Survey in Wrexham, Bersham
I carried out a survey for a garage door and gate in Bersham this week. The photograph shows a building once a steel works. Today, it is known to have been the first ever precision machine shop, and, the birthplace of the industrial revolution.
I myself used to visit Bersham as a child. My Nain, a Welsh speaking woman, lived on Bersham Road. I suppose it is flattering to know that this is probably the most important little plot of land in the world today!
Simon Winchester, in his recent book, 'Exactly - how precision engineers created the modern world' (HarperCollins, 2018), makes the point as follows:
"Bersham, which lies in the volley of the River Clywedog, enjoys an indisputable though half-forgotten role both in the founding of the Industrial Revolution and in the story of precision. For it is here that on January 27, 1774, John Wilkinson, whose local furnaces, all fired by coal, were produucing a healthy twenty tones of good-quality iron a week, invented a technique for the manufacture of guns. The technique had an immediate cascade effect very much more profound than those he ever imagined, and of greater long-term importance, I would argue, than the much more famed legacies of his friend and rival Abraham Darby III, who threw up the still-standing great Iron Bridge of Coalbrookdale that attracts tourist millions still today, and is regarded by most modern Britons as the Industrial Revolution's most potent and recognizable symbol." (41)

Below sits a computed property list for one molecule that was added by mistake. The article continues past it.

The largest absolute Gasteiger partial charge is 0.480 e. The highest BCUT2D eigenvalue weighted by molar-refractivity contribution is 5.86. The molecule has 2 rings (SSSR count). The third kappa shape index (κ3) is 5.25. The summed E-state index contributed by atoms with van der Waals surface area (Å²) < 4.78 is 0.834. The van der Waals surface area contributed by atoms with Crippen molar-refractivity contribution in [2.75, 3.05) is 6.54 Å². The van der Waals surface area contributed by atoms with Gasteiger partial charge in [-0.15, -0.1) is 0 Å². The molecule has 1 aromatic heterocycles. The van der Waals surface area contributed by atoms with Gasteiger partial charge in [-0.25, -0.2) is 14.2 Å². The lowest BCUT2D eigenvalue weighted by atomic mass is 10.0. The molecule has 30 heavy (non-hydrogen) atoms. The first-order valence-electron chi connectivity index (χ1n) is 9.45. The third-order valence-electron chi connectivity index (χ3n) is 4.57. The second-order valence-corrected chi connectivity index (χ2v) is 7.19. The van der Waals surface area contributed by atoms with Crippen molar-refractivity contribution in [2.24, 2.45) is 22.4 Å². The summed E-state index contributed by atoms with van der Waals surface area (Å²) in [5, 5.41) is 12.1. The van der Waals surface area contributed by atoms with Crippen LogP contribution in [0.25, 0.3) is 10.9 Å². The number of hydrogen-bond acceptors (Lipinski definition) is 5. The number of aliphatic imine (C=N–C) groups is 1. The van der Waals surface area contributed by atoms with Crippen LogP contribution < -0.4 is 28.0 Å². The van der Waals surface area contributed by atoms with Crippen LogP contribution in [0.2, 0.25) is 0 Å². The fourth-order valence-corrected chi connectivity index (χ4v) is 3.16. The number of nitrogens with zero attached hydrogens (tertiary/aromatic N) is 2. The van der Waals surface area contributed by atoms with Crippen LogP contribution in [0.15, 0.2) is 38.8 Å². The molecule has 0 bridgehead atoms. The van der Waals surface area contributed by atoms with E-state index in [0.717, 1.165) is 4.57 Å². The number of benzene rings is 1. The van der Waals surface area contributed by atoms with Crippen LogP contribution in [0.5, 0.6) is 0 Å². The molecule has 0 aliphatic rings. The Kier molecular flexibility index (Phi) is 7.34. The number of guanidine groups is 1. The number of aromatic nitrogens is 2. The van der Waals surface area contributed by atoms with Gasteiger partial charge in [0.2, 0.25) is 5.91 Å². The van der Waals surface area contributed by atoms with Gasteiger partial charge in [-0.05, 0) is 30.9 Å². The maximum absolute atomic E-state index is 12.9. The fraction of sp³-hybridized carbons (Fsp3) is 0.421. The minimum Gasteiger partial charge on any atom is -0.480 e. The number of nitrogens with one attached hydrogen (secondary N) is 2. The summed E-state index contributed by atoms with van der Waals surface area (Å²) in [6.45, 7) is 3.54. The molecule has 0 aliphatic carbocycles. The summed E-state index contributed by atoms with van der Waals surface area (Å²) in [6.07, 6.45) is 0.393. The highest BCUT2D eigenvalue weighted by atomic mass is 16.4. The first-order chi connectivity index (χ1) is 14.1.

So this quiet little ruin we used to play in as children has a unique place in world history. The Iron Bridge is, of course, near Telford; but Wrexham is where It is at.